Before WALKER and BATTS, Circuit Judges, and GRUBB, District Judge.
BATTS, Circuit Judge. The questions involved herein arise upon the action of the trial court in overruling a general demurrer to the petition of defendant in error. The only matter necessary to consider is whether the fifth paragraph of the petition shows that the husband of defendant in error, damages for whose death she sues, was an employé of plaintiff in error. The paragraph is as follows:
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"Your petitioner further shows that the line of railroad leading from Savannah, Georgia, to Jesup, Georgia, over which the said Southern passenger train, No. 31, was being operated, was owned, operated, and controlled by the Atlantic Coast Line Railroad Company. The said Atlantic Coast Line Railroad Company had the exclusive chartered rights and privileges to the said line of railway, and the trains of the said Southern Railway, running into and out of Savannah, between Savannah, Georgia, and Jesup, Georgia, over the main track of the Atlantic Coast Line Railroad Company, were operated under the rules of the Atlantic Coast Line Railroad Company, and under the exclusive management, direction, and control of the said Atlantic Coast Line Railroad Company. The engine, cars, and equipment of said Southern Railway trains, were the property of the Southern Railway Company, and the employés in charge of said trains were the employés of the Southern Railway Company; but the officers and agents of the Atlantic Coast Line Railroad Company in charge of the operation of its trains, had also the exclusive right to control and direct the operation of the trains of the Southern Railway over said Coast Line tracks, even to the extent of discipline and discharge of the train employés of the Southern Railway."
 The Employers' Liability Act of Georgia (Acts 1909, p. 160) provides that, in case of death of an employé of a common carrier, resulting from the negligence named in the statute, suit may be instituted by the surviving widow "in case no administrator or executor has been appointed at the time suit is filed.” The petition makes no allegation to the effect that at the time the suit was filed there was no executor or administrator of the deceased husband of the plaintiff. If the necessary implication of the concluding clauses of the quoted paragraph is that the deceased husband of the plaintiff was an employé of the Atlantic Coast Line Railroad Company, the petition is lacking in an essential allegation, and was not good, even as against a general demurrer.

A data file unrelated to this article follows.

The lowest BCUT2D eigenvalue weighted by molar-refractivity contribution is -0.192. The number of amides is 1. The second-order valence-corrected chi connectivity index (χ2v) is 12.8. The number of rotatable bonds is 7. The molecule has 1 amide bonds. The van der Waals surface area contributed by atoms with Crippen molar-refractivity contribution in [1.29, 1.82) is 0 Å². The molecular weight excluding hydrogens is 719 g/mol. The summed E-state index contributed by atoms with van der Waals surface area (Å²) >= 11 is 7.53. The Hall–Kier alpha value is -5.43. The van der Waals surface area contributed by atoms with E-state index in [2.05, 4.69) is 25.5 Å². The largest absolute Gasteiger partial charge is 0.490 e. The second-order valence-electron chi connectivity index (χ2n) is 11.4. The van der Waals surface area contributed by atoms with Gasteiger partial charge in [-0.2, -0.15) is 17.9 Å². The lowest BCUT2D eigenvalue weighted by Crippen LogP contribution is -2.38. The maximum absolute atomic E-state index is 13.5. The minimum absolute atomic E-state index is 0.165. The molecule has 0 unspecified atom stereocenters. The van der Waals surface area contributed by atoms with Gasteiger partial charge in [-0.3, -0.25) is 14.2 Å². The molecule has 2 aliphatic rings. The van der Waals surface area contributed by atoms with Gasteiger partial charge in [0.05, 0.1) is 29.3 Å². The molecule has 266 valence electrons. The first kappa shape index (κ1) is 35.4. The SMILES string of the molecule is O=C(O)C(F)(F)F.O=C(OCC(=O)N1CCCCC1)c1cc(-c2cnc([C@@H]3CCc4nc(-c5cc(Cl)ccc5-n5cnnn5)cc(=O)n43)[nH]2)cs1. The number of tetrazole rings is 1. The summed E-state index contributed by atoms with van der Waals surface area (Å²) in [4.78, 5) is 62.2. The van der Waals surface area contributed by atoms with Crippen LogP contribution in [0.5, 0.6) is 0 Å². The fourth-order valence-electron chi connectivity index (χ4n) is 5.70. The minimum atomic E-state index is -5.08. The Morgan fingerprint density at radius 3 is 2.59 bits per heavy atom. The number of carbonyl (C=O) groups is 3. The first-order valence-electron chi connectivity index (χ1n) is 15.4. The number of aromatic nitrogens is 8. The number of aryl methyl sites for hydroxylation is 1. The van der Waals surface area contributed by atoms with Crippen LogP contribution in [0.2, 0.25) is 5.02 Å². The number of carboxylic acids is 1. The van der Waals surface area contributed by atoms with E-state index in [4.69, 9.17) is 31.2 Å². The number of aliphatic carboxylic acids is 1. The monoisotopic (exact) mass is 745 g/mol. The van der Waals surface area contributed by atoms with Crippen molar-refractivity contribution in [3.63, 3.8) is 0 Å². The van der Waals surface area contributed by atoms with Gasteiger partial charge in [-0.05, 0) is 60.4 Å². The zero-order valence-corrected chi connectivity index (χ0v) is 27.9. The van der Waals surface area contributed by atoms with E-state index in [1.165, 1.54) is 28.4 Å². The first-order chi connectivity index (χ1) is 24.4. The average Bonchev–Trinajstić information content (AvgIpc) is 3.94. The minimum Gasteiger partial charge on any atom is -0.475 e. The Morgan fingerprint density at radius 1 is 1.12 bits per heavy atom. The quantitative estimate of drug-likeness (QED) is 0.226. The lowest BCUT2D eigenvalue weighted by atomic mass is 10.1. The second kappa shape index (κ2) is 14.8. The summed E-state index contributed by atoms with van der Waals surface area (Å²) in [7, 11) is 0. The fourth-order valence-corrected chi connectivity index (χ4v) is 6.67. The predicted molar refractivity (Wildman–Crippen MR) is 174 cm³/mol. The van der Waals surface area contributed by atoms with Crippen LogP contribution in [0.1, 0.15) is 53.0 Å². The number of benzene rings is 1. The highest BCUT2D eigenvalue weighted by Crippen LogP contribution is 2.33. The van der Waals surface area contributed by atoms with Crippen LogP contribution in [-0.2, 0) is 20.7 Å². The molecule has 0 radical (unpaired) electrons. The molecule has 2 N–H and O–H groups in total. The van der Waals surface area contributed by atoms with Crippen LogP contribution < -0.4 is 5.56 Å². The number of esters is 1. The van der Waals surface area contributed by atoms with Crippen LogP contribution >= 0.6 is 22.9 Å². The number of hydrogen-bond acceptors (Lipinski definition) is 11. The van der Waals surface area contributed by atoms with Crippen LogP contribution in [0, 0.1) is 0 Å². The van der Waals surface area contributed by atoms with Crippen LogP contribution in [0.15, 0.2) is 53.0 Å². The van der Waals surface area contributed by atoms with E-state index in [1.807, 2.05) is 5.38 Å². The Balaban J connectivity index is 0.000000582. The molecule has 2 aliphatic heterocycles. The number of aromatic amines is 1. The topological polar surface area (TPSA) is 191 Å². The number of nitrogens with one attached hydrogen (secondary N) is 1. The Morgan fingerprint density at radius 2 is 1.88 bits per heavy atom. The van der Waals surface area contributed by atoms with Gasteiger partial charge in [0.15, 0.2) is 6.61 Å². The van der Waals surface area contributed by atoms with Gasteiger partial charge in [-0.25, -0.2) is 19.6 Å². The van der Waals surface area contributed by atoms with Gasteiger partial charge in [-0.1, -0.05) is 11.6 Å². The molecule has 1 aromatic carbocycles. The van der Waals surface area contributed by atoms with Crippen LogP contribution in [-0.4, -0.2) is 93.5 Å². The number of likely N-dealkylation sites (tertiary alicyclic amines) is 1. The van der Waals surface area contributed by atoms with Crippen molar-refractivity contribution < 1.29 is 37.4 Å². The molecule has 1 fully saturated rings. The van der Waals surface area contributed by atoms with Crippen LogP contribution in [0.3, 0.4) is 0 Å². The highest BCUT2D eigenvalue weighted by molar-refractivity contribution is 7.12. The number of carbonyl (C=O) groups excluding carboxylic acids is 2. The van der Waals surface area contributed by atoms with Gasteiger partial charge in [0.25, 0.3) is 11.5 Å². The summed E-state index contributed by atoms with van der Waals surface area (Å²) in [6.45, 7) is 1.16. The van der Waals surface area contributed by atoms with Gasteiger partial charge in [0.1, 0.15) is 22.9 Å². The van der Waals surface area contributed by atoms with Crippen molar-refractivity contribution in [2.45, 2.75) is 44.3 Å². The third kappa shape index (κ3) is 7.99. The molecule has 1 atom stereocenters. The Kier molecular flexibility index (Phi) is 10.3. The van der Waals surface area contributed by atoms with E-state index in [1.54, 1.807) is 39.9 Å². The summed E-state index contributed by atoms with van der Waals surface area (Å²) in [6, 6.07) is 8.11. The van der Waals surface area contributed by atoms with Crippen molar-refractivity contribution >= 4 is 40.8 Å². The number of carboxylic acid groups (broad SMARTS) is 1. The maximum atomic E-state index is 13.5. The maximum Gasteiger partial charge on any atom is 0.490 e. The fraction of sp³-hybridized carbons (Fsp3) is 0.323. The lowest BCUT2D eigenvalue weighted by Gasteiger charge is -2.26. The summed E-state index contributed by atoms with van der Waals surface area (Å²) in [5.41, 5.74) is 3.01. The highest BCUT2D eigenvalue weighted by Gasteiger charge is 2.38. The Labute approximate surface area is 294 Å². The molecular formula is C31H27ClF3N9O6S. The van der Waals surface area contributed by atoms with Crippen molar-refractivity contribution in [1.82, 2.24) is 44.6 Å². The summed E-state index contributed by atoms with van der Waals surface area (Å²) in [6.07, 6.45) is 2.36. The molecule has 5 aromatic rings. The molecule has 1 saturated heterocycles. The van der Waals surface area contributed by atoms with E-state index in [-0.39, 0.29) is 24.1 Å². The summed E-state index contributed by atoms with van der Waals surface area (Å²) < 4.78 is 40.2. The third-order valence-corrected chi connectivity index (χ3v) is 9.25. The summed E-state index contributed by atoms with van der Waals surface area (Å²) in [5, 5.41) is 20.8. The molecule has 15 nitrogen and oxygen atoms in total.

The allegations indicate that the Southern Railway Company, by whom the deceased was employed as a locomotive engineer, operated its trains over the railroad of defendant. These trains, according to the allegations of the petition, were operated under the rules of the defendant company, and under its exclusive management, direction, and control. The engines, cars, and equipment were the property of the Southern Railway Company, and the employés in charge of the train were its employés; but, says the petition :
"The officers and agents of the Atlantic Coast Line Railroad Company in charge of the operation of its trains had also the exclusive right to control and direct the operation of the trains of the Southern Railway over said Coast Line tracks, even to the extent of discipline and discharge of the train employés of the Southern Railway.”
It was, of course, essential to the safe operation of the trains, the tracks not being exclusively used by the Southern Railway Company, that entire control should be in the owning or one of the interested companies, and, under the allegations, this matter of directing the operation of trains was in the defendant company. This right to direct also, almost necessarily, carried with it authority to discipline and discharge train employés while engaged in the operation of such trains. The right to discipline and discharge is an ordinary incident to the relation of employer and employé, but that right does not conclusively fix such relationship. Conditions may arise, and have arisen in this case, where
it is necessary that the employer should delegate to another a limited and temporary right to discipline and discharge. The employés operating the Southern Railway trains were not hired by the Atlantic Coast Line Company, were not paid by that company, were not working for the benefit of that company, and were subject to discipline and discharge only when the conditions made it impossible for the Southern Railway Company to exercise that right, and made it necessary that the right should be in the Coast Line Company.
Under the circumstances detailed in the fifth paragraph, the employés of the Southern Railway Company were entitled from the Coast Line Company to many of the rights of employés. Among these was the right to a safe place to work and to protection against negligence of the officers, agents, and employés of the defendant company. But while such persons had certain rights measured by the rights of employés, they did not have all the rights which employés have, and one of the rights which they had not acquired was the benefit of the liberalized rules as to liability for negligence established by the Georgia Employers' Liability Act.